That being said, sometimes it IS good to take a brake. However, if you still get joy out of writing, than I do not think you need to take a brake yet. If the thought of taking a break from writing makes you sad or unhappy, than don't do it! You might regret taking all that time off.

I'm sure you dad has your best interest in mind, but the truth is, non-writers have no clue about writing, how it works, why we do it. Whatever you decide, make sure you are going to be happy with that decision.

Best wishes.

Dawn Embers said...

Kristie - Thank you for your insight. You're a good example, indeed.

JD - Indeed. Those who not do an art form often don't understand, and my dad does none. He tries to be encouraging, I know, but he just struggles a little. I won't be taking a big break from novels any time soon, that I am certain.

Ariana Richards said...

I've been pondering this since you posted it - it was one of those entries that just lingered in my head. Besides the words themselves, the only thing I could thing of even days later, was that how can you have passion without persistance?

I can see your dad's perspective, but from the other side of the coin passion is a driving force. It's such a strong desire for something that it frequently puts rational thought on hold.

And when you relate that to art, it means that the desire to create can be just as potent as the idea itself. That push to build something beautiful, or frightening, or whatever emotion it evokes, can drive further and harder than the shiny idea that blinks and is then gone.

So yeah, from this side of the fence, you can't have one without the other. At least, not and get anywhere.

Dawn Embers said...

Ariana- Nice insight. :-) It is hard to get anywhere when relying on just passion.

Elizabeth Mueller said...

First of all...

*BIG ((HUGS))*

I can sense your internal conflict here. I understand how you feel. What does your heart tell you? I understand how, when someone you love and trust, gives you a piece of advice that seems to make things more complicated and you feel lost.

I, for one, believe that passion and persistence can coexist.

NaNoWriMo is one way to show it does. I've done it. I've made myself write and write and write last year and I finished an entire novel well under the expected time.

At first, it was hard. Then the floodgates broke and I was deep into my nonstop inspiration.

I feel that every writer has to face it head on: writing when there's no inspiration. They'd have to with a contract. Deadlines is what it is. Every published author feels that pinch one time or another.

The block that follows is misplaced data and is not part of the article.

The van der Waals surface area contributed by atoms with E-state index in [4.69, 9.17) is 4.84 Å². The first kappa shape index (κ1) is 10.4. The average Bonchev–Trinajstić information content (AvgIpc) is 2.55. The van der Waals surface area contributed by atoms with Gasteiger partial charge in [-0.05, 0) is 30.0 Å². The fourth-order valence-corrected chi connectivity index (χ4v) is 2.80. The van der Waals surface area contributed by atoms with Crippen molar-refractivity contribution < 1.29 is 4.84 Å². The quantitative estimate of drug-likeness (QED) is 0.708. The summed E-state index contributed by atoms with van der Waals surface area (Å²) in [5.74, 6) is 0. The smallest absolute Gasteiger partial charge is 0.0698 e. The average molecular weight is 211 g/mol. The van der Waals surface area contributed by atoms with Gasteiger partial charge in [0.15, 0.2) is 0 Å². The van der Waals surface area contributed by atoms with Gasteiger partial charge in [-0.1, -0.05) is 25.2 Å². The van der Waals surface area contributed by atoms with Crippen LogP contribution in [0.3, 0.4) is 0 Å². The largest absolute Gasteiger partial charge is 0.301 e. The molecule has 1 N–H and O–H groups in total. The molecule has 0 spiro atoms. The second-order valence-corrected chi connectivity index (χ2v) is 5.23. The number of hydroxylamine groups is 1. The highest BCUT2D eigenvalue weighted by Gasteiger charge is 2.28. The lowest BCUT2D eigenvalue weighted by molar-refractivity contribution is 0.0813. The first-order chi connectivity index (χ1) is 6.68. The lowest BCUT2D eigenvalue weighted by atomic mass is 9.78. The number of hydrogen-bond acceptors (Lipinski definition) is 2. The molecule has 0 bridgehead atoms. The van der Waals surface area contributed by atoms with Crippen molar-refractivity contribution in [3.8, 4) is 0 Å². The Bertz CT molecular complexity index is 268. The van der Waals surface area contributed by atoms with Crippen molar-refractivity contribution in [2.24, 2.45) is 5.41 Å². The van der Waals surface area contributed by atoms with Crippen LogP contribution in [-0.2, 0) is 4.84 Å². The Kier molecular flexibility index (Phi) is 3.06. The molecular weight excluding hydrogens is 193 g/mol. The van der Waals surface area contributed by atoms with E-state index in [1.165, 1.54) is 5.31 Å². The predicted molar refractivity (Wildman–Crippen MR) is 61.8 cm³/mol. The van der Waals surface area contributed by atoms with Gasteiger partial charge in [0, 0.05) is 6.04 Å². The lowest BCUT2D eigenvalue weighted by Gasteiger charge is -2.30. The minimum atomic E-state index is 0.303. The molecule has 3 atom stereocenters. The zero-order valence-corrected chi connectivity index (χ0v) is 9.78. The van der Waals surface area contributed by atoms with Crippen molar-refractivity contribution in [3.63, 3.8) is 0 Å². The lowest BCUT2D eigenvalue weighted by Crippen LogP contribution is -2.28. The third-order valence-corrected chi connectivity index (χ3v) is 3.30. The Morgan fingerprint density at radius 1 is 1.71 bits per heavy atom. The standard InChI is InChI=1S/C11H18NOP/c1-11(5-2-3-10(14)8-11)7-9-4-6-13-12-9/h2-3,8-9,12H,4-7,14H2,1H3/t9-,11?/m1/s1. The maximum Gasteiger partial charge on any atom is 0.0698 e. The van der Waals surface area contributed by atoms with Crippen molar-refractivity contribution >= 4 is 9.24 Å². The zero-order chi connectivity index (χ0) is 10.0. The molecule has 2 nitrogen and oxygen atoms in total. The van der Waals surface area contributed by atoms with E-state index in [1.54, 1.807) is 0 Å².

It happens to me all the time: I do feel the passion burn as I persist. I write for myself right now. The pre-published stage. But I am pushing myself into publication as soon as I get myself done with my intense editing. :)

I wish you the best. If you need an ear, please e-mail me (please don't feel awkward, it'll be like connecting with an old friend!)

elizabethmueller6ATgmailDOTcom

~Elizabeth :)

Dawn Embers said...

Elizabeth - Awww... Thank you. I appreciate the offer and will definitely keep you in mind if I need someone to chat with over these types of issues.

Melisse Aires said...

I think all great art is built upon a series of skills learned through practice. Great musicians, great dancers, great painters spend years honing their skills, experimenting, trying new visions and some work, some don't. When it works--inspiration--it is still built on a foundation that may include learning from past failure.

Abilty must meet inspiration, and ability is honed in the doing.

Unless the writer is having a crisis of what and why they want to do something, I don't see how putting writing aside it for no reason will make you more successfull. It is different if your writing is making you miserable--that would take some time to figure out.

There are no real formulas for success except when hard work (which you can control) meets opportunity (which you can't control).

Dawn Embers said...

Melisse - thank you for responding to the topic. You have a great response with the discussion on ability and inspiration. I usually know when my mind needs a break from writing but it's hard to explain to the non-writer who I am not around often right now.